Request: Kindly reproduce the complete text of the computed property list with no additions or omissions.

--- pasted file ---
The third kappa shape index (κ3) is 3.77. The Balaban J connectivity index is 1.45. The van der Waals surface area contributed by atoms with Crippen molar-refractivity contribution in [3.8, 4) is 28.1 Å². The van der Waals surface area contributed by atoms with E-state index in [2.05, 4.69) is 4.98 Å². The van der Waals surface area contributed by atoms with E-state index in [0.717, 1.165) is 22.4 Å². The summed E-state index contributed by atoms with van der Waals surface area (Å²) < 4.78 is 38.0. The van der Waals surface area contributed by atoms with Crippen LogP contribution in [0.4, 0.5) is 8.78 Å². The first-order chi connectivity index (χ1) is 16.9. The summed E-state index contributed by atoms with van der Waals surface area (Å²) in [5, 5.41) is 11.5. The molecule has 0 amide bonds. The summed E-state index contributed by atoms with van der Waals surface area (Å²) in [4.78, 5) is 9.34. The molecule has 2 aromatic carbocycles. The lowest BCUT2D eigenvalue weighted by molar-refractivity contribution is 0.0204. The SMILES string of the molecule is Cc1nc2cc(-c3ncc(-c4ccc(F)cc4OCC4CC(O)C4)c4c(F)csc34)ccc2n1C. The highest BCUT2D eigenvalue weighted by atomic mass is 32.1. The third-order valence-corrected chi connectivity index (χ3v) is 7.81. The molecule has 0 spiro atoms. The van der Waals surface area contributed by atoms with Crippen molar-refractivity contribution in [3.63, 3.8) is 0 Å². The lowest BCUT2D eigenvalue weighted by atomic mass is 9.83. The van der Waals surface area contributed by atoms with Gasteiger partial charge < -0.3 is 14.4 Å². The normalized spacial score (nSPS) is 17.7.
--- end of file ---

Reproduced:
The third kappa shape index (κ3) is 3.77. The Balaban J connectivity index is 1.45. The van der Waals surface area contributed by atoms with Crippen molar-refractivity contribution in [3.8, 4) is 28.1 Å². The van der Waals surface area contributed by atoms with E-state index in [2.05, 4.69) is 4.98 Å². The van der Waals surface area contributed by atoms with E-state index in [0.717, 1.165) is 22.4 Å². The summed E-state index contributed by atoms with van der Waals surface area (Å²) < 4.78 is 38.0. The van der Waals surface area contributed by atoms with Crippen LogP contribution in [0.4, 0.5) is 8.78 Å². The first-order chi connectivity index (χ1) is 16.9. The summed E-state index contributed by atoms with van der Waals surface area (Å²) in [5, 5.41) is 11.5. The molecule has 0 amide bonds. The summed E-state index contributed by atoms with van der Waals surface area (Å²) in [4.78, 5) is 9.34. The molecule has 2 aromatic carbocycles. The lowest BCUT2D eigenvalue weighted by molar-refractivity contribution is 0.0204. The SMILES string of the molecule is Cc1nc2cc(-c3ncc(-c4ccc(F)cc4OCC4CC(O)C4)c4c(F)csc34)ccc2n1C. The highest BCUT2D eigenvalue weighted by atomic mass is 32.1. The third-order valence-corrected chi connectivity index (χ3v) is 7.81. The molecule has 0 spiro atoms. The van der Waals surface area contributed by atoms with Crippen molar-refractivity contribution in [3.63, 3.8) is 0 Å². The lowest BCUT2D eigenvalue weighted by atomic mass is 9.83. The van der Waals surface area contributed by atoms with Gasteiger partial charge < -0.3 is 14.4 Å². The normalized spacial score (nSPS) is 17.7.